Larry Mantle with Jim Abbott, a major league pitcher who was born without his right hand.
Born without a right hand, Jim Abbott not only defied the odds of becoming a Major League pitcher but challenged the impossible by throwing a no-hitter.
In his book, "Imperfect: An Improbable Life," Abbott retraces his path from his days as an All-American at Michigan, to his pivotal role in winning the 1988 Olympic Gold Medal for the U.S. national team, to the seminal moment of his career when he threw a no-hitter in 1993 for the New York Yankees. However, as is the case with any Major League career, Abbott had his share of adversity as well. After a season of difficult losses, he was released from the team and found himself once again on the outside trying to get in.
Abbott said he still feels wary about showing the missing hand in public sometimes, but he's grown more comfortable as time has passed.
"I like my little hand. I haven't always liked it, it hasn't always been easy, but my hand taught me important lessons in life. With belief and determination, the challenges in life don't have to hold us back," he said.
According to the former Angels pitcher, his hand gave him the drive and ambition to make the Major Leagues. "A pitcher's mound, a baseball field was my place to fight back, to move past those low expectations and what other people thought of me," he added.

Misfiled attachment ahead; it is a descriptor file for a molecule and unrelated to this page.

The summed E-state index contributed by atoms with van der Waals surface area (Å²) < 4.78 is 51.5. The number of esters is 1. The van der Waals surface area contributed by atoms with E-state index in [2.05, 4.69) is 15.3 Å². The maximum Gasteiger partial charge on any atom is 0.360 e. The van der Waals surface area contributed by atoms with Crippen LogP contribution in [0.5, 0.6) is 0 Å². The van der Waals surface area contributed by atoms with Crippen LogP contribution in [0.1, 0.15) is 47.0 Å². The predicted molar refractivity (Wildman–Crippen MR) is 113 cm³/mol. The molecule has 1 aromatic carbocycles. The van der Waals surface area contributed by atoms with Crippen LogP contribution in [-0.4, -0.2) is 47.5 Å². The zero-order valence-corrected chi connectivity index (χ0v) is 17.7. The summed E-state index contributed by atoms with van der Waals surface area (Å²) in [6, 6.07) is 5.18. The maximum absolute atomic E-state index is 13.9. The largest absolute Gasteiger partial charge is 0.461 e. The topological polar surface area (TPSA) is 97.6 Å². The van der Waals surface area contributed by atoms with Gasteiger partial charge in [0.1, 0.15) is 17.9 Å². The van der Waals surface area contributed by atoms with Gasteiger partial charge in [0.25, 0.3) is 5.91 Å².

But Abbott said that he didn't grow up with the dream to pursue sports in order to debunk peoples' expectations. He said that going to an outdoor basketball hoop and shooting, imagining himself making the last shots in important games was something that every kid did. He treated baseball the same way.
"We lived in an end unit, in a town house in Flint, Michigan that had a brick wall, and I used to draw a strike zone on that brick wall, and take my glove and a rubber coated baseball and fire at that strike zone, and it was meditative," he recalled. "It was fun. I was working on trying to hit a single brick over here, the one up on the upper right hand corner, the one on the lower left hand corner."
Abbott said that after joining the Major Leagues and getting lauded for playing well, he thought he could move past the label of being 'the one-handed pitcher.' But the label never really left. Meeting fans with similar afflictions was a constant reminder of his missing hand, something Abbott said was both troubling and inspirational.
"It was a fine line to walk. Sitting in the clubhouse, I'd be with my teammates either playing cards or listening to music, and I'd get the tap on the shoulder and they'd say 'Jim there's a family down there.' And I didn't always want to walk down there and meet them in that corridor ... and yet, when I saw the look in those parents' eyes, and when I saw the young kids, ... I'd walk back into that club house renewed," he said.
In this insightful memoir, Abbott and his coauthor, L.A. Times writer Tim Brown, offer an honest look at the pitcher’s struggles related to his disability and his need to conceal feelings of alienation even as he played baseball in front of thousands. Throughout his career of highs and lows, Jim’s greatest honor was providing counsel and advice to the countless families waiting on the other side of the diamond with similar disabilities, an obligation that he continues to carry on today.
Jim Abbott, author of “Imperfect: An Improbable Life,” (co-authored by Tim Brown) (Ballantine Books) and a former Major League pitcher with the Los Angeles Angels and the New York Yankees.